Slavery was part of Roman culture, but if you had to pick, it may have been better to be a slave in ancient Rome than in pre-Civil War America. Sometimes.
Slavery was not a life sentence in Rome. Slaves could earn their freedom or be granted manumission (their release from slavery) by their masters, and, once freed, became full Roman citizens.
There is evidence of Romans buying slaves in another land, taking them home, and freeing them. One gravemarker for a freed slave tells the story of this. Her husband bought her, took her home, freed her and married her.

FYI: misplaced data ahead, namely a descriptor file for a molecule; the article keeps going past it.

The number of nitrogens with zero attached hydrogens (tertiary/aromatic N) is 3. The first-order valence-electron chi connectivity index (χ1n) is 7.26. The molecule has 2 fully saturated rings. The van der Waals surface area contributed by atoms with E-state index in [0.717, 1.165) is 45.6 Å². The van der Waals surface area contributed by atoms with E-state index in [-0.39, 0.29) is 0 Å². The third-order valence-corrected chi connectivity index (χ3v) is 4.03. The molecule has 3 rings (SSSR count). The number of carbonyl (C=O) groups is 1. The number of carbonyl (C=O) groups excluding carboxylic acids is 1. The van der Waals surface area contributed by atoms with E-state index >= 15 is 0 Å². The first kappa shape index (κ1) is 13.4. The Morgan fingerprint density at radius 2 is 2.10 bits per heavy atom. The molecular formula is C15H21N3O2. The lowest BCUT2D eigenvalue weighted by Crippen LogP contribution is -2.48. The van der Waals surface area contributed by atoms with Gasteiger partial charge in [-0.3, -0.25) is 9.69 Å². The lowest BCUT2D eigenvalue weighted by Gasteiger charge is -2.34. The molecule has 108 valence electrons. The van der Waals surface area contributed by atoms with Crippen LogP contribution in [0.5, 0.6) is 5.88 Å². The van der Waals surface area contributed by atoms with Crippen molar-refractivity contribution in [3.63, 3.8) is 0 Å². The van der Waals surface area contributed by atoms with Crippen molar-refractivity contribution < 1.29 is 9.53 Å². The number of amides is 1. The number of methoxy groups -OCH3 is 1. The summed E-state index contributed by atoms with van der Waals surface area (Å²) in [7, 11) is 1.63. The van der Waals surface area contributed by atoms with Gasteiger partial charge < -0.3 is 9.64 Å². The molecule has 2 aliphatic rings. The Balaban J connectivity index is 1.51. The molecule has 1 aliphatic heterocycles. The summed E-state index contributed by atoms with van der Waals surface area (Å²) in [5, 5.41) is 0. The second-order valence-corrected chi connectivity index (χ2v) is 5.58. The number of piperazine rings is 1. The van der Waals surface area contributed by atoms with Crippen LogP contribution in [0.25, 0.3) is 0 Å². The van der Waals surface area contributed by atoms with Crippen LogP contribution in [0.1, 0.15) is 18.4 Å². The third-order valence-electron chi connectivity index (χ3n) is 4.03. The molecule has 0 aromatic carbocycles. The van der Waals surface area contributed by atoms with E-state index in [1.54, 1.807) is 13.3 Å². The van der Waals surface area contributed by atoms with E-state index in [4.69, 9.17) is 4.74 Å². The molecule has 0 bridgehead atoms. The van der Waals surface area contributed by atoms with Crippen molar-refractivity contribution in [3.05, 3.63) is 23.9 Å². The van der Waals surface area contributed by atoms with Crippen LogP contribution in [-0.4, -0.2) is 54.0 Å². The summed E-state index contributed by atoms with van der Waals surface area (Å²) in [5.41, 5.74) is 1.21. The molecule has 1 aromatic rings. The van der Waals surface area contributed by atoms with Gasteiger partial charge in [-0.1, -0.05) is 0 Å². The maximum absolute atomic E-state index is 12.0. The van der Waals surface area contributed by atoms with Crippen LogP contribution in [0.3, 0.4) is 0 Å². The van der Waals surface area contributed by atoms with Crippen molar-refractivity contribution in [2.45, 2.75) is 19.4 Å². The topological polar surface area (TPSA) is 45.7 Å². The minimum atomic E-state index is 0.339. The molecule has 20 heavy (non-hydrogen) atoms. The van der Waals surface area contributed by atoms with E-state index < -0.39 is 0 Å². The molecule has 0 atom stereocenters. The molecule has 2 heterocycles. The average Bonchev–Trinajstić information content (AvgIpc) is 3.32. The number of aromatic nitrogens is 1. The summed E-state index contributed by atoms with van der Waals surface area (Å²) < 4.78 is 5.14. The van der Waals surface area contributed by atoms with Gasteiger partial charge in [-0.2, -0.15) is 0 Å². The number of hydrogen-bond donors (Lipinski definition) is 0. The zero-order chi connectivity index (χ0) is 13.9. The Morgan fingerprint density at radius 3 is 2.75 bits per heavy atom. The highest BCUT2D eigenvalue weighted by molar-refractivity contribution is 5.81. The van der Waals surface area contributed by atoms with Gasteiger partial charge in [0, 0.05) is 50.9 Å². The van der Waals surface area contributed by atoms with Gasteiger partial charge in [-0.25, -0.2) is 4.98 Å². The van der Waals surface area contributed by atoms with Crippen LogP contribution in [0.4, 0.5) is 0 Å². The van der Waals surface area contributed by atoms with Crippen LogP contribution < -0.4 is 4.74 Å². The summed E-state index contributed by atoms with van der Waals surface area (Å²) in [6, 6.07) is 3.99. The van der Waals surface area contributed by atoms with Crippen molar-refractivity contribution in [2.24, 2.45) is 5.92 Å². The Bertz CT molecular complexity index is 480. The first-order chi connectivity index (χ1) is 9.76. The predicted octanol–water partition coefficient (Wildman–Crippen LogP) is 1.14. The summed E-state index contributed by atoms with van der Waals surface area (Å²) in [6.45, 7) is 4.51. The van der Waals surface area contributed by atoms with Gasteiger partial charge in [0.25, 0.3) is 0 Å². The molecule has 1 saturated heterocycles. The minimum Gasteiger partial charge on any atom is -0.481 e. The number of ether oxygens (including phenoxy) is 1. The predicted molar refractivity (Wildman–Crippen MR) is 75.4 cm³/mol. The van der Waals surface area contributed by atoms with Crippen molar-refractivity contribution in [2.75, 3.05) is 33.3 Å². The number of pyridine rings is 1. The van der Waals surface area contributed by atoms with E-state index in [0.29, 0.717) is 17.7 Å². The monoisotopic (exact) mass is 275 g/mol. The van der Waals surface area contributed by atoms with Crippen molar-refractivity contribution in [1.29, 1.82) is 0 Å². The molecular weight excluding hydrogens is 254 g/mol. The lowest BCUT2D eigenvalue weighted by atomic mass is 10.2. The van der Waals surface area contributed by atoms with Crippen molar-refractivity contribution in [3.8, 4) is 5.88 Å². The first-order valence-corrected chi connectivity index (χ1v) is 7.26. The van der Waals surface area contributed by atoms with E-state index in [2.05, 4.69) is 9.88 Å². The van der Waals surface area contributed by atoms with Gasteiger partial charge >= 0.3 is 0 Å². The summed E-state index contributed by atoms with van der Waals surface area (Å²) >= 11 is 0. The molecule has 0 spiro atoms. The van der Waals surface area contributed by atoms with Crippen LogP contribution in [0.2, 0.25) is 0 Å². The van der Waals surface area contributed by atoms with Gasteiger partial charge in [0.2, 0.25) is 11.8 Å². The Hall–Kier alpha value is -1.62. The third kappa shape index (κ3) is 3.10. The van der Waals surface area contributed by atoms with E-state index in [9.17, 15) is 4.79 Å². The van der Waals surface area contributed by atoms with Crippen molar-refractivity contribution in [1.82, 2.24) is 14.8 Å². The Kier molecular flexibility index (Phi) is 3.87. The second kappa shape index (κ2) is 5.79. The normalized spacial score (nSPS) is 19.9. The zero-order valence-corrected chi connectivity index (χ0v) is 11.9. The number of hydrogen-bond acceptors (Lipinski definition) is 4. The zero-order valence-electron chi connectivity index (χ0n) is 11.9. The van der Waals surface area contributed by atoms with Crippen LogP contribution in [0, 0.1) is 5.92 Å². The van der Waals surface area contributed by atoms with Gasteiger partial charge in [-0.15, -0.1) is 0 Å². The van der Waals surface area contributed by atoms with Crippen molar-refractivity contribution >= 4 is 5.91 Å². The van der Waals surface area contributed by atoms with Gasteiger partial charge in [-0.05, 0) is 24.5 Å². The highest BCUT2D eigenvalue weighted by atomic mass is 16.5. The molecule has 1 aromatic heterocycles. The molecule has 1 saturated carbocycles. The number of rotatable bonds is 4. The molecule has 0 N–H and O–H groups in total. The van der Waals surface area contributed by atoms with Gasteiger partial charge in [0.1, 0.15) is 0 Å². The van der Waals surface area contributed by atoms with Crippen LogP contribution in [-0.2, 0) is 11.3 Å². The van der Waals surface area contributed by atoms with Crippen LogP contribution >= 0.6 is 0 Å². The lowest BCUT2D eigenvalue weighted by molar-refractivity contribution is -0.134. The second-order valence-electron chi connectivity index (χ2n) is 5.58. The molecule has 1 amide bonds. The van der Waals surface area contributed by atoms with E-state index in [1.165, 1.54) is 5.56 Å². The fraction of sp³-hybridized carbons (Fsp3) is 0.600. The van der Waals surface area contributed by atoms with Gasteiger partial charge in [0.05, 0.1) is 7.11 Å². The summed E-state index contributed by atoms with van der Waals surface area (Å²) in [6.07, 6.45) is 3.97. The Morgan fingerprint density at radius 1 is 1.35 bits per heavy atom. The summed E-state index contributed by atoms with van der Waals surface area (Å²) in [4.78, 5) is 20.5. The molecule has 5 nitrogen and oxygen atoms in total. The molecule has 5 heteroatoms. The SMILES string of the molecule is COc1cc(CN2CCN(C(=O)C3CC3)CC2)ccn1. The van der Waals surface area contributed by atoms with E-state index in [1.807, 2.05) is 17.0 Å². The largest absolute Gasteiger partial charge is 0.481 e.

Slaves also could buy their freedom if they could accumulate enough money, usually as gifts. "Familia," the Roman word for family, included slaves, too, and it was not uncommon for slaves to be buried alongside their masters.
Slaves were, of course, property, and if a master wanted to have sex with their slave, the slave couldn't say no. And masters could abuse or kill their slaves at will.
Some slaves had power, too, like one who belonged to Caligula. He was said to hold two huge scrolls under each arm, one marked "dagger" and the other "sword." They were lists of who Caligula was to have killed, and how.